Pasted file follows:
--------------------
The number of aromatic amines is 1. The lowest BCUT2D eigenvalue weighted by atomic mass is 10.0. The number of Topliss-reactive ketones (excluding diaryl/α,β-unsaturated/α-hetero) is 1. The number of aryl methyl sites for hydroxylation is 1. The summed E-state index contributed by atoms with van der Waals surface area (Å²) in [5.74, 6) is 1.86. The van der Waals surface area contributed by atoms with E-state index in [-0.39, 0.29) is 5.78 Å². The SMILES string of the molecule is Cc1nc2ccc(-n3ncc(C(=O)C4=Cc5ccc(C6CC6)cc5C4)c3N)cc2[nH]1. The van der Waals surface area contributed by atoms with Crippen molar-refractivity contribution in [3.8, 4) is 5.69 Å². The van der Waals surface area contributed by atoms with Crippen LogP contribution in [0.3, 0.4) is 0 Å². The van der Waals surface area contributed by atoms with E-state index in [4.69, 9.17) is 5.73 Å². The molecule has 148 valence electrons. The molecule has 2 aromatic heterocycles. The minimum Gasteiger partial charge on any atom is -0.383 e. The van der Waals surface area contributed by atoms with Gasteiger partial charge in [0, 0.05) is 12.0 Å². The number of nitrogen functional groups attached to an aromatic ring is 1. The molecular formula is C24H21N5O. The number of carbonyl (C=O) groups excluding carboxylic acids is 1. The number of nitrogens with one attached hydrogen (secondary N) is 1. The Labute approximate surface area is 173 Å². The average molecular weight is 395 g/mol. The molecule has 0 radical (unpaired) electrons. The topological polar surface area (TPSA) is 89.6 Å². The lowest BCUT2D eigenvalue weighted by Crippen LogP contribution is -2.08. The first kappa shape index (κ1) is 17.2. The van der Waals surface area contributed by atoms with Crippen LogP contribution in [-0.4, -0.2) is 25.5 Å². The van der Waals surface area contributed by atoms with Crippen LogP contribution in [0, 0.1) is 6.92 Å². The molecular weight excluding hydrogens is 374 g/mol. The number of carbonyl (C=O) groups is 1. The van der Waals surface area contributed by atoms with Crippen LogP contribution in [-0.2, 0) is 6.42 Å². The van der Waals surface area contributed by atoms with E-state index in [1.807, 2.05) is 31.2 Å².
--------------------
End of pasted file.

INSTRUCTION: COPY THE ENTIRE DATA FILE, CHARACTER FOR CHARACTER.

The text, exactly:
The number of aromatic amines is 1. The lowest BCUT2D eigenvalue weighted by atomic mass is 10.0. The number of Topliss-reactive ketones (excluding diaryl/α,β-unsaturated/α-hetero) is 1. The number of aryl methyl sites for hydroxylation is 1. The summed E-state index contributed by atoms with van der Waals surface area (Å²) in [5.74, 6) is 1.86. The van der Waals surface area contributed by atoms with E-state index in [-0.39, 0.29) is 5.78 Å². The SMILES string of the molecule is Cc1nc2ccc(-n3ncc(C(=O)C4=Cc5ccc(C6CC6)cc5C4)c3N)cc2[nH]1. The van der Waals surface area contributed by atoms with Crippen molar-refractivity contribution in [3.8, 4) is 5.69 Å². The van der Waals surface area contributed by atoms with Crippen LogP contribution in [0.3, 0.4) is 0 Å². The van der Waals surface area contributed by atoms with E-state index in [4.69, 9.17) is 5.73 Å². The molecule has 148 valence electrons. The molecule has 2 aromatic heterocycles. The minimum Gasteiger partial charge on any atom is -0.383 e. The van der Waals surface area contributed by atoms with Gasteiger partial charge in [0, 0.05) is 12.0 Å². The number of nitrogen functional groups attached to an aromatic ring is 1. The molecular formula is C24H21N5O. The number of carbonyl (C=O) groups excluding carboxylic acids is 1. The number of nitrogens with one attached hydrogen (secondary N) is 1. The Labute approximate surface area is 173 Å². The average molecular weight is 395 g/mol. The molecule has 0 radical (unpaired) electrons. The topological polar surface area (TPSA) is 89.6 Å². The lowest BCUT2D eigenvalue weighted by Crippen LogP contribution is -2.08. The first kappa shape index (κ1) is 17.2. The van der Waals surface area contributed by atoms with Crippen LogP contribution in [-0.4, -0.2) is 25.5 Å². The van der Waals surface area contributed by atoms with Crippen LogP contribution in [0, 0.1) is 6.92 Å². The molecular weight excluding hydrogens is 374 g/mol. The number of carbonyl (C=O) groups is 1. The van der Waals surface area contributed by atoms with Crippen LogP contribution in [-0.2, 0) is 6.42 Å². The van der Waals surface area contributed by atoms with E-state index in [1.807, 2.05) is 31.2 Å².